Nuclear fission works by by bombarding an unstable atom (most commonly a heavy Uranium or Plutonim atom) with a free neutron, causing it to briefly add a neutron to its nucleus. However, this bombardment renders the new nucleus unstable, and the nucleus splits into both lighter elements and releases free neutrons and massive amounts of energy. This starts a chain reaction, as these free neutrons then bombard other atoms and release even more energy.
The below diagram shows what happens when you bombard a uranium-235 nucleus with a free neutron. It turns into a uranium-236 nucleus but soon splits into krypton and barium while releasing three free neutrons, which go on to bombard other uranium-235 nuclei. Massive amounts of energy are released by these free neutrons, and the reaction produces photons (the explosions create fireballs that light up the entire sky) that release energy in the form of gamma rays. In a bomb, all of this happens at once in a manner similar to the example below. In a fission reactor, this reaction is controlled so that for every 2 or 3 neutrons released, only one must be allowed to strike another uranium nucleus.
The general premise behind nuclear power is to control a nuclear reaction so that it heats water into steam and drives a turbine, producing electricity. To do this, enriched uranium is generally formed into 2.5 cm long pellets with a dime-size diameter. These pellets are lined up into long rods, which are then collected together into bundles. These bundles are submerged in water inside a pressure vessel to prevent them from overheating. A nuclear meltdown is when these rods overheat, melt, and create a steam explosion. It is NOT a massively uncontrolled reaction that causes runaway fission to occur and and fry the city.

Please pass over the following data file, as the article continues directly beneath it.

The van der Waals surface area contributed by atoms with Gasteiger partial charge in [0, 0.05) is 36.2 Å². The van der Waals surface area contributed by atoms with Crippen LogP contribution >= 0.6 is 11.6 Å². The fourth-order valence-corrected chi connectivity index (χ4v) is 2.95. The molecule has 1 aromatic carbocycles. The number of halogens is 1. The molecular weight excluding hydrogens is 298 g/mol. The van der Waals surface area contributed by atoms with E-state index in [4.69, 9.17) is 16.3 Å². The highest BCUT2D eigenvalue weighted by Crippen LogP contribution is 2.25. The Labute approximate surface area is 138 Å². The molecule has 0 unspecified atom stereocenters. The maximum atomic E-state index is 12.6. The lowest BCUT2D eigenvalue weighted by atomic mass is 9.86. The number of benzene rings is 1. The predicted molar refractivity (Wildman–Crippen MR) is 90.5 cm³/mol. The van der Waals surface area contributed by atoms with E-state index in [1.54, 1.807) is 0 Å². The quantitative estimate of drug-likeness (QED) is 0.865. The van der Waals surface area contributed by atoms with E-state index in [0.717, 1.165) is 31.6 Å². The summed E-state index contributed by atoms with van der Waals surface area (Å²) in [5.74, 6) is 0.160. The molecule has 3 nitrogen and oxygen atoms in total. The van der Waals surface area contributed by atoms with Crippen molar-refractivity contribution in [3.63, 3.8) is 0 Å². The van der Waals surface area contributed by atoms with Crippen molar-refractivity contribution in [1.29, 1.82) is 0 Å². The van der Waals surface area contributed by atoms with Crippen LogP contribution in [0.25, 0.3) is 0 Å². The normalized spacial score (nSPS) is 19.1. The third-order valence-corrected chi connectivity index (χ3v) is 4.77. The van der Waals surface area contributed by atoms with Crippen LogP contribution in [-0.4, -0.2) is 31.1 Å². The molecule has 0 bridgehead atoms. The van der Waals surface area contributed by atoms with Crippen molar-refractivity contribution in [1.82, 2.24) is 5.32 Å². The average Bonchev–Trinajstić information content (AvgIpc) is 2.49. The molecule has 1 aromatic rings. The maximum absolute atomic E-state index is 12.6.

In addition to the water, control rods are used to prevent a meltdown. These rods are made of elements that are non-fissionable and can absorb neutrons. Boron, silver, indium, and cadmium are a few examples. These rods are inserted into the bundles using a mechanism that can raise or lower them, and raising or lowering the rods allows the operators to control the rate of the reaction. The control rods are raised out of the uranium bundle to increase the rate of reaction by allowing fewer neutrons to be absorbed and vise versa.
Finally, the water is heated to steam and then spins a turbine. This turbine is connected to a generator, and when the turbine spins, it also spins the generator, producing power. You can’t hold on to that steam forever, so you gotta send it through these huge cooling towers sooner or later.
If fission and nuclear waste storage is executed in a safe and secure manner, it has the potential to bring clean power to us for generations to come. However, a malfunctioning nuclear plant can be disastrous to people and the environment, so every precaution must be taken to ensure that we are using nuclear power in the safest way possible.
Written by Charlie Phillips – charlie.weathertogether.net. Last updated 12/1/2017